This is because the microbes in the pile generate heat when they oxidize carbon in the brown matter. When billions of these microbes are all working under ideal conditions, the pile can heat to over 160°F, though you’ll want to keep it at about 140°F by turning it frequently and maintaining the correct amount of moisture. 

To create the right conditions for active composting, you have to regularly monitor the pile, feed it the perfect amount of brown and green matter, and turn it more than once a week.

All this work comes with a few key benefits. Active composting can give you usable compost in just a few months, and it allows you to compost weeds because the pile will actually cook the seeds before they can germinate. 

If you need your compost ASAP and you don’t mind putting in a little extra elbow grease to get it, then hot composting is the right method for you. 

Cold composting

This method is called “cold” composting because the microbes in a cold pile don’t thrive the same way they would in a hot pile, so they don’t generate enough heat to actually cook the compost during decomposition. 

Cold composting is far easier than hot composting because the two methods are basically the same, but you monitor and manage a cold pile a lot less actively than a hot pile. You don’t need to be as careful with the ratio of greens to browns, you don’t need to turn the pile as often, and you don’t need to monitor the pile’s temperature to ensure things are going well.

The main downside of cold composting is time. Since you aren’t putting in the work to maintain ideal decomposition conditions, it can take years for a cold pile to produce usable compost. You can keep adding materials to the pile that whole time, though. Just make sure you don’t add any weeds. 

If you’re just composting to divert food waste from the landfill and you don’t actually need the compost anytime soon, then cold composting is the right method for you. 

Vermicomposting 

Vermicomposting, or “worm composting,” is exactly what it sounds like: using live worms to digest waste and produce compost. Unlike the other two composting methods, this one requires a few upfront purchases before you can get started. First, you’ll need to buy or build a worm bin. Second, you’ll need to buy about a pound of earthworms. 

Not all earthworms are suitable for vermicomposting, though. Eisenia fetida, also known as “red wigglers,” are the best worms for the job. 

Once you have your bin and your worms, you’re ready to start vermicomposting. At this point, the process becomes basically the same as it is with the other composting methods. A three-to-one mixture of brown and green matter is still ideal, you’ll need some dirt, you should keep the composting pile damp, and you should regularly aerate the pile. Worms need air too!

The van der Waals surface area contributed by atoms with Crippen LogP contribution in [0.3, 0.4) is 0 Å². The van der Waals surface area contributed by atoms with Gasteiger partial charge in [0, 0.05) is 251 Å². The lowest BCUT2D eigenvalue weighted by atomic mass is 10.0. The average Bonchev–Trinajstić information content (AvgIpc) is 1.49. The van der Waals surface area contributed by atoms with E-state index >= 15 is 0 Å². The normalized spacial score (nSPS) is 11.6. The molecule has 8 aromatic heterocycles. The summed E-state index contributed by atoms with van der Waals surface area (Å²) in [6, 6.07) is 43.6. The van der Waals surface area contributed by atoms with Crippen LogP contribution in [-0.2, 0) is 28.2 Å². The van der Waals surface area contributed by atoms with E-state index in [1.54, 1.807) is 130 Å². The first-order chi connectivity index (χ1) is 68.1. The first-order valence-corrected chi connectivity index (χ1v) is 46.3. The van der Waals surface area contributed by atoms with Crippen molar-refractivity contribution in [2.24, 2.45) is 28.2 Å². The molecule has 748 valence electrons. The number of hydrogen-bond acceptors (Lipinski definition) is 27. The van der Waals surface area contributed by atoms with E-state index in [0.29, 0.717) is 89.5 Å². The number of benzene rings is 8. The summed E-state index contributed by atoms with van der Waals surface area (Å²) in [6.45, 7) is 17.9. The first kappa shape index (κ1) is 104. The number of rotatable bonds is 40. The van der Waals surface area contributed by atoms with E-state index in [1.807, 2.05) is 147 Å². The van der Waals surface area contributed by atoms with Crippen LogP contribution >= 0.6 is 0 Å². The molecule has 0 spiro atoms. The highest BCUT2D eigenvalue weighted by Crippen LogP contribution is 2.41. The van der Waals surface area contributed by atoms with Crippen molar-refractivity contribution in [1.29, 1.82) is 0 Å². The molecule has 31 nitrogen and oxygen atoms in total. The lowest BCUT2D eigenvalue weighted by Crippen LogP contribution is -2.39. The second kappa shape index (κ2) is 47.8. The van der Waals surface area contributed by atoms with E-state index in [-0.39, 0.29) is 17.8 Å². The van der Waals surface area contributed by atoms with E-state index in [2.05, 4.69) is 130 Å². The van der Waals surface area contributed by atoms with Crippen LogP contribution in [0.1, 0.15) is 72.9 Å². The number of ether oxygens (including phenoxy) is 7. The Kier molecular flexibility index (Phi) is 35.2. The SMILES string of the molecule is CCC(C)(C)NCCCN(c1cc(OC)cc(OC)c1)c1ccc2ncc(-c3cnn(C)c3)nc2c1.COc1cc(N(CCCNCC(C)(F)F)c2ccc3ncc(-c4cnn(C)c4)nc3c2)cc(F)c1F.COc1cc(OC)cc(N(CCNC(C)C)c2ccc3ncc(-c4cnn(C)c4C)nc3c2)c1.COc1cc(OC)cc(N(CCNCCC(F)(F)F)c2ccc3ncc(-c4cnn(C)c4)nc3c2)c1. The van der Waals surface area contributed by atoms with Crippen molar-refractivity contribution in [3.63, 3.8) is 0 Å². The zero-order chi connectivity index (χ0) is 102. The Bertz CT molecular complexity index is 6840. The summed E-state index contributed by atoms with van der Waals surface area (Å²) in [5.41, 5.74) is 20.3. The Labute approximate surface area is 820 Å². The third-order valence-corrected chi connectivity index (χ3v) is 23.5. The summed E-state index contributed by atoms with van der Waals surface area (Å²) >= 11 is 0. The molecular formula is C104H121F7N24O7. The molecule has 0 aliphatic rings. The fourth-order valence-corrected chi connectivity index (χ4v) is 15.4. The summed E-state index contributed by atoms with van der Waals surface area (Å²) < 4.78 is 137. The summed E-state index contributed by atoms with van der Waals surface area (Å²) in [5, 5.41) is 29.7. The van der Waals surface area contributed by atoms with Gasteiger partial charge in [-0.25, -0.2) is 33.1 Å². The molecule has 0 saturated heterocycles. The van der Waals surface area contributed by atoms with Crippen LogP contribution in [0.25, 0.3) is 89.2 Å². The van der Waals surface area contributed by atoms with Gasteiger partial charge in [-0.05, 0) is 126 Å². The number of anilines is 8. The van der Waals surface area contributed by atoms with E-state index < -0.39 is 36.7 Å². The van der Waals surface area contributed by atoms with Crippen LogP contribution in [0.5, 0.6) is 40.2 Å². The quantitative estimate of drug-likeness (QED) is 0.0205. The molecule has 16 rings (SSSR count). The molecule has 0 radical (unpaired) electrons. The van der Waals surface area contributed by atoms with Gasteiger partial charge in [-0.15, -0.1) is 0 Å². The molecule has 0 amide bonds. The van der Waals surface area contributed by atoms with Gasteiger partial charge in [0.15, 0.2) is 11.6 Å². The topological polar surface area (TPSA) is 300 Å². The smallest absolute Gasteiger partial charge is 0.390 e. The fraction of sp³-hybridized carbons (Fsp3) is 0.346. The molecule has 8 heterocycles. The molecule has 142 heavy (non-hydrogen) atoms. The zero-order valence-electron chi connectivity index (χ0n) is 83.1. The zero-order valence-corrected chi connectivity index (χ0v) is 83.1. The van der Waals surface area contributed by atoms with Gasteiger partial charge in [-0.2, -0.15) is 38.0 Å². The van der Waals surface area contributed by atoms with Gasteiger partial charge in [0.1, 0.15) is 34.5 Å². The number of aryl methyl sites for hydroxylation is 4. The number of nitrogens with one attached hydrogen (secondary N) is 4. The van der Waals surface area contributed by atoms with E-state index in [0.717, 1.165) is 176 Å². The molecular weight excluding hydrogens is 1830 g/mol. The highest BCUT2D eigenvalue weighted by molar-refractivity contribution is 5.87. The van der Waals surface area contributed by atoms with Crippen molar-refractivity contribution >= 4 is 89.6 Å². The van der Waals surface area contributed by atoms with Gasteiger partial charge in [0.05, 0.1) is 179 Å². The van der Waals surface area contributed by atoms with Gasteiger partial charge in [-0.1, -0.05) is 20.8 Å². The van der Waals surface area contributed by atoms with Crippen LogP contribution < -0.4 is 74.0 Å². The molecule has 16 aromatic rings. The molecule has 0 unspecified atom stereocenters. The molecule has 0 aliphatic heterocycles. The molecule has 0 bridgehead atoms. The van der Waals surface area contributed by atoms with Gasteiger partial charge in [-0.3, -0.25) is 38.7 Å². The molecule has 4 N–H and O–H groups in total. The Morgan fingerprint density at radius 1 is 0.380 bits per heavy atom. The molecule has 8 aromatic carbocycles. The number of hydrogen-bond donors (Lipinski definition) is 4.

Vermicomposting usually produces usable compost in a few months, and here’s where it might get gross for the faint of heart. Once your compost is ready to harvest, you’ll have to open up your bin and scoop out the finished compost without removing any worms from the bin. This will probably require you to touch the worms. A lot.

One of the key benefits of this method is that it takes up less space than composting in your yard since worm bins can be as small as 10 gallons. The bad news is that you’ll need to keep the bin inside your house. Leaving it outside would make the worms too vulnerable to outdoor weather and temperatures. 

If you don’t have a lot of space for a compost system and your stomach doesn’t turn at the sight (or feel) of worms, then this method is for you. 

How to tell when your compost is ready

Give your compost a few months to decompose and cultivate before you try to harvest it. If you’re cold composting, give it at least a year. 

Your compost is ready once it has a dark chocolatey color, it has a soil-y consistency that crumbles in your hand, and it has a rich earthy smell. If there are still some distinguishable food scraps or other materials in the finished compost, you can pick them out and put them back into the pile to start the process over.

Once your compost is ready, you can add it to the soil in your garden, your yard, or your potted houseplants to help them grow stronger and healthier. 

Is composting right for you?

Composting takes a little planning, time, and work, but anyone can do it. All you need is space for your compost pile and the right materials to feed it, most of which you’ll supply from your kitchen after meals or your yard after routine pruning and raking. And as an added bonus, diverting this waste from landfills means you’ll be helping mother earth at the same time you’re helping your hydrangeas.